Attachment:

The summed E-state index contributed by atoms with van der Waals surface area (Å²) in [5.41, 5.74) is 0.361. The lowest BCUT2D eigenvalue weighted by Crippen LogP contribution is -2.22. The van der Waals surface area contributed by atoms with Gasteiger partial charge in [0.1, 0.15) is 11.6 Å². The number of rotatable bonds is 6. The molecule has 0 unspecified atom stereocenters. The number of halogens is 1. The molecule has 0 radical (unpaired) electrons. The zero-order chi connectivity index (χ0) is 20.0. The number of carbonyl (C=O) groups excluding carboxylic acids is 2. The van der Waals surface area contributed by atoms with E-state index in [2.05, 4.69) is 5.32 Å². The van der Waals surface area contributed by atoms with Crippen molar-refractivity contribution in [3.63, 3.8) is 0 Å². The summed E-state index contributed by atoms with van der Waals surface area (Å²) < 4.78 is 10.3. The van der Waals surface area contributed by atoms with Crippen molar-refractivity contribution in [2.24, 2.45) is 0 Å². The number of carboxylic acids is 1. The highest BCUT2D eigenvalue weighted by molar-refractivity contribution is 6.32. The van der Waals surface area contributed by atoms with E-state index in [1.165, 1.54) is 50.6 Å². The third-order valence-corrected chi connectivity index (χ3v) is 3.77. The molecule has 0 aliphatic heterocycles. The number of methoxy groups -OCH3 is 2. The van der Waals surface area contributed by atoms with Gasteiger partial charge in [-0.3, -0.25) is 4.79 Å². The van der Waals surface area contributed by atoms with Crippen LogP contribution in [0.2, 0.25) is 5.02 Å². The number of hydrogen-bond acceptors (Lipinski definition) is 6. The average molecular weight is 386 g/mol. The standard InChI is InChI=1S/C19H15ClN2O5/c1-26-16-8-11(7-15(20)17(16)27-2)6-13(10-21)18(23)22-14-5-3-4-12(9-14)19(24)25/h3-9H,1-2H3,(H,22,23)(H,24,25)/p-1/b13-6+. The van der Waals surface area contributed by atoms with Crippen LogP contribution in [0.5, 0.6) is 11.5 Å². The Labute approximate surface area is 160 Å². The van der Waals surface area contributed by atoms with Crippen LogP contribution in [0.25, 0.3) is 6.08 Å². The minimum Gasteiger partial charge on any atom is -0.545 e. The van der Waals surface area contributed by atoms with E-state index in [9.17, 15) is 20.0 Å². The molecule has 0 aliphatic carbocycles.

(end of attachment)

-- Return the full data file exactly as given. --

The summed E-state index contributed by atoms with van der Waals surface area (Å²) in [5.41, 5.74) is 0.361. The lowest BCUT2D eigenvalue weighted by Crippen LogP contribution is -2.22. The van der Waals surface area contributed by atoms with Gasteiger partial charge in [0.1, 0.15) is 11.6 Å². The number of rotatable bonds is 6. The molecule has 0 unspecified atom stereocenters. The number of halogens is 1. The molecule has 0 radical (unpaired) electrons. The zero-order chi connectivity index (χ0) is 20.0. The number of carbonyl (C=O) groups excluding carboxylic acids is 2. The van der Waals surface area contributed by atoms with E-state index in [2.05, 4.69) is 5.32 Å². The van der Waals surface area contributed by atoms with Crippen molar-refractivity contribution in [3.63, 3.8) is 0 Å². The summed E-state index contributed by atoms with van der Waals surface area (Å²) < 4.78 is 10.3. The van der Waals surface area contributed by atoms with Crippen molar-refractivity contribution in [2.24, 2.45) is 0 Å². The number of carboxylic acids is 1. The highest BCUT2D eigenvalue weighted by molar-refractivity contribution is 6.32. The van der Waals surface area contributed by atoms with E-state index in [1.165, 1.54) is 50.6 Å². The third-order valence-corrected chi connectivity index (χ3v) is 3.77. The molecule has 0 aliphatic heterocycles. The number of methoxy groups -OCH3 is 2. The van der Waals surface area contributed by atoms with Gasteiger partial charge in [-0.3, -0.25) is 4.79 Å². The van der Waals surface area contributed by atoms with Crippen LogP contribution in [0.2, 0.25) is 5.02 Å². The number of hydrogen-bond acceptors (Lipinski definition) is 6. The average molecular weight is 386 g/mol. The standard InChI is InChI=1S/C19H15ClN2O5/c1-26-16-8-11(7-15(20)17(16)27-2)6-13(10-21)18(23)22-14-5-3-4-12(9-14)19(24)25/h3-9H,1-2H3,(H,22,23)(H,24,25)/p-1/b13-6+. The van der Waals surface area contributed by atoms with Crippen LogP contribution in [0.5, 0.6) is 11.5 Å². The Labute approximate surface area is 160 Å². The van der Waals surface area contributed by atoms with Crippen LogP contribution in [0.25, 0.3) is 6.08 Å². The minimum Gasteiger partial charge on any atom is -0.545 e. The van der Waals surface area contributed by atoms with E-state index in [9.17, 15) is 20.0 Å². The molecule has 0 aliphatic carbocycles.